Growing up in Guyana, or coming here to live, our waterways are part of your life. For me, growing up in West Dem at Hague, in a house by the seaside, it was the rowdy Atlantic, a hundred yards away, and the long straight canal running from the village road, straight as an arrow, about a mile, past the train line, all the way to Hague Backdam where farmers planted rice and kept cattle.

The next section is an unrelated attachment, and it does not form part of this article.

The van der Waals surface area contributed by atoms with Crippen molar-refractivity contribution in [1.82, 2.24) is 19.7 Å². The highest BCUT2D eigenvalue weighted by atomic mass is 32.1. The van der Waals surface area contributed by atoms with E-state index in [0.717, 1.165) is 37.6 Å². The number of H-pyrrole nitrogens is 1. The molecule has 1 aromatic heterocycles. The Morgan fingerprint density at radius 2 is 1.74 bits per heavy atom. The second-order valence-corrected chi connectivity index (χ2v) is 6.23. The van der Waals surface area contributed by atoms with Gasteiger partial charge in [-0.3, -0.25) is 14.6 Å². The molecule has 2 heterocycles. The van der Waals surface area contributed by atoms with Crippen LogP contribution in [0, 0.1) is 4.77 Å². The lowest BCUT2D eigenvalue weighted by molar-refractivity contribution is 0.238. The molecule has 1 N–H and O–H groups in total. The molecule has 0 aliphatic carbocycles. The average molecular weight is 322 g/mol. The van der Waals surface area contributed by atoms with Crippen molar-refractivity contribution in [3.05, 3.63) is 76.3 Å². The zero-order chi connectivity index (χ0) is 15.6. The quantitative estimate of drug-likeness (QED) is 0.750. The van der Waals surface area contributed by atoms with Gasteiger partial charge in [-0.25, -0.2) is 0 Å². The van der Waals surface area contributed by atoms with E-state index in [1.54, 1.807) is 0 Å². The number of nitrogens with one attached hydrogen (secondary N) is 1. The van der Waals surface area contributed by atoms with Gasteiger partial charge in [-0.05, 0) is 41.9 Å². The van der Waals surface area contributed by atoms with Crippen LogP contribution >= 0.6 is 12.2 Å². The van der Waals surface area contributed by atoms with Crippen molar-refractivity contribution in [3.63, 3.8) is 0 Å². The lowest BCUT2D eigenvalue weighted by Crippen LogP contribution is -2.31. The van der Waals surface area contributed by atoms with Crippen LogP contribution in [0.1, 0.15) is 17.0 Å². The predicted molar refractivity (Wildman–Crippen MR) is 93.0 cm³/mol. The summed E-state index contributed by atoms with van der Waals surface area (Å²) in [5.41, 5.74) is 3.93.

Later, as we moved to live at Vreed-en-Hoop, travelling daily to school in town, it was the Demerara River, with the government ferry boats – Querriman; Lady Northcote; and the small, appropriately named, Hassar – where we would watch the few small cars on deck, with wooden chocks holding them in place. Surely they would be pitched into the sea when the Hassar rolled – and roll it did, but the chocks held. The Demerara would range from being calm as a lake to a place of turbulent waves and engines straining, and the ferryboats displayed a cross-section of life – rich and poor, big and small. Back then, one would look out from the ferry and see the small sporty hydro-planes – a flat-bottomed boat with a huge outboard engine – rocketing across the river, raising a rooster tail of water…..

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